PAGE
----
Type of Document Dissertation Author Kenerson, Donna Marie Author's Email Address email@example.com URN etd-03302010-230313 Title Use of the Theory of Planned Behavior to Assess Prostate Cancer Screening Intent Among African American Men Degree PhD Department Nursing Science Advisory Committee
Advisor Name Title Rolanda Johnson Committee Chair Keywords
- Health Seeking Behavior
Date of Defense 2010-03-22 Availability unrestricted AbstractNURSING SCIENCE
USING THE THEORY OF PLANNED BEHAVIOR TO ASSESS PROSTATE CANCER SCREENING INTENT AMONG AFRICAN AMERICAN MEN
Dissertation under the direction of Professor Rolanda Johnson
Prostate cancer incidence and mortality represents a disparity among African American men when compared to other populations. This study involved the examination of sociocultural variables and prostate cancer screening intent of African American men using the Theory of Planned Behavior (TPB). The constructs of the theory assessed in this study included attitudes, social norms, situational barriers, and prostate cancer knowledge, and other contributory factors associated with prostate cancer screening intent.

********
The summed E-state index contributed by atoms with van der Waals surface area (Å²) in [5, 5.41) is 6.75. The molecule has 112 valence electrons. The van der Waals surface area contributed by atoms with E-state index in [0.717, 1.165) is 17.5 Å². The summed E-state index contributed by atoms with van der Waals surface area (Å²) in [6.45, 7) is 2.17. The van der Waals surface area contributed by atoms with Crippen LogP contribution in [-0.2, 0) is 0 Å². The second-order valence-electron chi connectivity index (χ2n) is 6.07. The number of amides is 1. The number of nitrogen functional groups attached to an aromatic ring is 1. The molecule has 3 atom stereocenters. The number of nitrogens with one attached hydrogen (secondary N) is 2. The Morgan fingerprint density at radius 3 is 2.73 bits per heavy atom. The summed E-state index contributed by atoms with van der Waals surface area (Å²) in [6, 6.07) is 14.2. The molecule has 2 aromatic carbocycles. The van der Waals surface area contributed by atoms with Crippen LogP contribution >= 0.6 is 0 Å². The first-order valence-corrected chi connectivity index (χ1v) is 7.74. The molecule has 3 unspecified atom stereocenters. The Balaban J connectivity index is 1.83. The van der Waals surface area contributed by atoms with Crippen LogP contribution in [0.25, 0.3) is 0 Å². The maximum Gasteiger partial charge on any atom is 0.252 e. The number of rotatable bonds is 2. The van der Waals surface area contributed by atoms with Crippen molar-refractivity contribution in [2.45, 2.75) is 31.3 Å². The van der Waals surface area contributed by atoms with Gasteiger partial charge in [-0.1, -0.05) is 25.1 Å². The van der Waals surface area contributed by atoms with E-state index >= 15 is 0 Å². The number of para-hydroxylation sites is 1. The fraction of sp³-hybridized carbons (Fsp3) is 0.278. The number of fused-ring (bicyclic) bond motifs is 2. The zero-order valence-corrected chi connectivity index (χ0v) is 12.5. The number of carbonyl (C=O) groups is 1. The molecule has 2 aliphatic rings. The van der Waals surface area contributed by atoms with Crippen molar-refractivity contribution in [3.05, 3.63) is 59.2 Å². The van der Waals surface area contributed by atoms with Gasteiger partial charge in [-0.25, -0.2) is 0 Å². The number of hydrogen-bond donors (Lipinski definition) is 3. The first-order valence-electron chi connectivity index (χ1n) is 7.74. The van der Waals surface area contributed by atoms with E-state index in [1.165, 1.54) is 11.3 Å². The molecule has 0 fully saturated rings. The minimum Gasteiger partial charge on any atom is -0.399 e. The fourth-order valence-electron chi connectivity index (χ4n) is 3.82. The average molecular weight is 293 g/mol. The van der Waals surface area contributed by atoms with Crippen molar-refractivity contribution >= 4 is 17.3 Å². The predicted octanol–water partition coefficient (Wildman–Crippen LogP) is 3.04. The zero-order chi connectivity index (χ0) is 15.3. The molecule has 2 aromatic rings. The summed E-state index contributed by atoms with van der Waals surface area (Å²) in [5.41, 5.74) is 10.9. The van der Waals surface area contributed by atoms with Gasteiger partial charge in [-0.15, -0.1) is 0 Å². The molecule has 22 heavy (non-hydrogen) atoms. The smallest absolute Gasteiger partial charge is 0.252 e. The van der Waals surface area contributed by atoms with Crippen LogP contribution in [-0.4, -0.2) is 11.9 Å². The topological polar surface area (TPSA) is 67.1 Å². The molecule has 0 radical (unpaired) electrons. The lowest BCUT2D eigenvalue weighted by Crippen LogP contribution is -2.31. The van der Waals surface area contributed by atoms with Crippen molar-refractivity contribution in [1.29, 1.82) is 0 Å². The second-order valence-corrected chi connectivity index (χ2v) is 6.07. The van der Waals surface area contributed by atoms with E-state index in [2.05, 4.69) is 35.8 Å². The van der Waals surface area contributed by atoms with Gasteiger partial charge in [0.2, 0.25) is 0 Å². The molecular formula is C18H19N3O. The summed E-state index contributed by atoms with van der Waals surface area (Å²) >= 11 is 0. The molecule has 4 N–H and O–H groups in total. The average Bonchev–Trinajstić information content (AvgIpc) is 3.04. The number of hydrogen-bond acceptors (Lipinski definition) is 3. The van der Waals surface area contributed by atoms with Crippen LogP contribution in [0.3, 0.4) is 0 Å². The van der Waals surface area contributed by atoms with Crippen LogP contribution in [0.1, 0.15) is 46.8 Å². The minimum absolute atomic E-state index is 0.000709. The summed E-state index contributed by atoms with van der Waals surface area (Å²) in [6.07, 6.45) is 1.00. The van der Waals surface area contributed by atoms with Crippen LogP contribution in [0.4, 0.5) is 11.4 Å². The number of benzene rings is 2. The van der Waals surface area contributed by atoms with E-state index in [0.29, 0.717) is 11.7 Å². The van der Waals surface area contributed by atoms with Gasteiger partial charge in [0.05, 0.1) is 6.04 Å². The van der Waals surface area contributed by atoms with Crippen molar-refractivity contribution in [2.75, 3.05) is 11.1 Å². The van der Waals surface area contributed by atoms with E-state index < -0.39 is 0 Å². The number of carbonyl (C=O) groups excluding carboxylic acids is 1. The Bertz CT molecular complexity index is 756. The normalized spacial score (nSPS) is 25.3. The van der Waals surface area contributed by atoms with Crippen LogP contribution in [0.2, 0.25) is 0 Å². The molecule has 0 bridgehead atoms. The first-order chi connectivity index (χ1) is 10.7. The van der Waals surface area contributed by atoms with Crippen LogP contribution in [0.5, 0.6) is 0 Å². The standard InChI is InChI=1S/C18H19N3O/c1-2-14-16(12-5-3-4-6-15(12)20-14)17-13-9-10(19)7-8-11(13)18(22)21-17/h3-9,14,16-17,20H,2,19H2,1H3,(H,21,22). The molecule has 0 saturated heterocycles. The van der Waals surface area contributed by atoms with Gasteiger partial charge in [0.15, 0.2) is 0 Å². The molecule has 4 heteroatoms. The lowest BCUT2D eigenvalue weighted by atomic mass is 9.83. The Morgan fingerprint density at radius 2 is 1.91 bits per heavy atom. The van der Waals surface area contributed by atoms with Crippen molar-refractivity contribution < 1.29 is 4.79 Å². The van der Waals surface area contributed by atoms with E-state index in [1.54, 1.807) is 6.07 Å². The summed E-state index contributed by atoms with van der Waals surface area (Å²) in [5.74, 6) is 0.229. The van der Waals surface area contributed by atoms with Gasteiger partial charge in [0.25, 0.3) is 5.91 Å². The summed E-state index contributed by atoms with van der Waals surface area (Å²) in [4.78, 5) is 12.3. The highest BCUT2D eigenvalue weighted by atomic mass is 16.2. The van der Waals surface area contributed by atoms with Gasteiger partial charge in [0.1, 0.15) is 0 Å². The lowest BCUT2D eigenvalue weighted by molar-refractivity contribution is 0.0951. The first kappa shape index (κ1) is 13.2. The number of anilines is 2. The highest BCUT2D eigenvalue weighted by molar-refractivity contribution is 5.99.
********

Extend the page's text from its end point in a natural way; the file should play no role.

Convenience sampling was used to recruit African American men (N=69) from multiple faith-based sites in Nashville, Tennessee. Multiple linear regression was used to determine the overall contribution of all the independent variables to the self-report of intent to screen, as well as the unique contributory information of each variable. Possible associations of each of the demographic, screening and family history variables, as well as perceived risk of prostate cancer with screening intent was conducted using bivariate tests. Overall, the constructs of attitude, subjective norms, situational barriers, and prostate cancer knowledge did not demonstrate a statistically significant (Multiple R = .475, R2 = .226, Adjusted R2 = .108, p = .067) association with prostate cancer screening intentions. However, social influence was the strongest unique contributor to prostate cancer screening intent. Perceived benefits of screening had a statistically significant correlation (r = .285, p = .018) with prostate cancer screening. Social influence was found to be statistically significantly associated with intent to screen (r = .337, p = .005). The cost of prostate cancer screening had a statistically significant correlation (r = -.278, p = .021) with prostate cancer screening intent. The results of this study suggest that social and cultural factors may influence prostate cancer screening behaviors among African American men.
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